We’ve known for a while now that former Trump campaign adviser Roger Stone had claimed to be touch with Julian Assange during the 2016 campaign — and that he appeared to publicly predict the release of information damaging to Hillary Clinton. But on Thursday, The Wall Street Journal revealed, for the first time, that Stone privately requested access to stolen Clinton emails that he believed to be in WikiLeaks’s possession:
In a Sept. 18, 2016, message, Mr. Stone urged an acquaintance who knew Mr. Assange to ask the WikiLeaks founder for emails related to Mrs. Clinton’s alleged role in disrupting a purported Libyan peace deal in 2011 when she was secretary of state, referring to her by her initials.
“Please ask Assange for any State or HRC e-mail from August 10 to August 30–particularly on August 20, 2011,” Mr. Stone wrote to Randy Credico, a New York radio personality who had interviewed Mr. Assange several weeks earlier. Mr. Stone, a longtime confidant of Mr. Trump, had no formal role in his campaign at the time.
Credico replied by advising Stone to consult WikiLeaks’s website, where such emails would presumably be, if they existed. Stone responded, “Why do we assume WikiLeaks has released everything they have ???”
Hours later, Credico assured Stone that “that batch probably coming out in the next drop…I can’t ask them favors every other day. I asked one of his lawyers…they have major legal headaches riggt [sic] now…relax.”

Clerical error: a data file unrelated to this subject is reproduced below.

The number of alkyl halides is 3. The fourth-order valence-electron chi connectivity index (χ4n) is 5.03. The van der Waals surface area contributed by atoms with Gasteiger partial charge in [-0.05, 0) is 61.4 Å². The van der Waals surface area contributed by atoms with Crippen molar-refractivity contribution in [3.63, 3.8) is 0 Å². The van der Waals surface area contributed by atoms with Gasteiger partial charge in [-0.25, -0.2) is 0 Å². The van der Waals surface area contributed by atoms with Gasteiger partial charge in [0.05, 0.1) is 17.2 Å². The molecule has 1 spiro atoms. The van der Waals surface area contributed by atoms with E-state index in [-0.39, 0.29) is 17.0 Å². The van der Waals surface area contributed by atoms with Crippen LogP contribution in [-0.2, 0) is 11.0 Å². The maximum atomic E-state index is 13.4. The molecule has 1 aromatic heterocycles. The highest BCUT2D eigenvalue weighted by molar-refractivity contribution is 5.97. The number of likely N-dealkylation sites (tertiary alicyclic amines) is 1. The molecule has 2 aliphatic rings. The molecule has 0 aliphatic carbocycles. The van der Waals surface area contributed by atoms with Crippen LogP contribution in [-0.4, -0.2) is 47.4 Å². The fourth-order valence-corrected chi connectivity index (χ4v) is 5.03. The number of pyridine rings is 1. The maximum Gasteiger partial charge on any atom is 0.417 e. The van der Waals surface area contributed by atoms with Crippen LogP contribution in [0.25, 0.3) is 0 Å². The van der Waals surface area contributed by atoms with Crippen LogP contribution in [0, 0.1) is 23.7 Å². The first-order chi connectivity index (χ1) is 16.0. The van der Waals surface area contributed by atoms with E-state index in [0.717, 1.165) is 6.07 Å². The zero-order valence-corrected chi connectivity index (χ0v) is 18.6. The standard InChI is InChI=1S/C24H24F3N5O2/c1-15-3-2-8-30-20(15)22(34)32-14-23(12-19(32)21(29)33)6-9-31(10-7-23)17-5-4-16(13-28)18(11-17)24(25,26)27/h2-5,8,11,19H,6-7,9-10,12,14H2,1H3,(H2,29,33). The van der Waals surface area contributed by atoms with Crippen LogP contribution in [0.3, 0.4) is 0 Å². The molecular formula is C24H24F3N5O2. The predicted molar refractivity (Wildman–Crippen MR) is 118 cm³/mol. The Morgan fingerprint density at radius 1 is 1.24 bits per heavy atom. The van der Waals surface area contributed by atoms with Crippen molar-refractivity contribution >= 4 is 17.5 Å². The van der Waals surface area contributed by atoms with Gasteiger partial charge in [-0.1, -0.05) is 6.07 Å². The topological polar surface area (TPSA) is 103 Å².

In an interview with the Journal, Credico insisted that he had never forwarded Stone’s request to Assange, and merely wanted to get the onetime Trump ally to leave him alone.
Stone, for his part, said he “never had possession or access to any Clinton emails or records.”
Requesting access to leaked emails is not a criminal act. But lying in sworn testimony to Congress is. And when Stone testified before the House Intelligence Committee last September, he suggested that he had never requested access to stolen Clinton emails, but merely sought “confirmation” that Assange had information about Clinton.
Regardless, the emails published by the Journal Thursday do lend credence to a separate piece of Stone’s testimony — that Credico served as his “go-between” or “intermediary” to WikiLeaks during the last stages of the 2016 campaign.
Last year, Credico refused to testify before the House Intelligence Committee, invoking his Fifth Amendment right against self-incrimination. But he now says that he has changed mind — and already met with the committee’s Democratic staff members Wednesday for “a limited conversation about WikiLeaks, the 2016 campaign and Mr. Stone.”
On April 7, in an email obtained by the Journal, Stone wrote to Credico, “Everyone says u are wearing a wire for Mueller.” Stone followed up two days later with the missive that read, “Run your mouth = get sued.”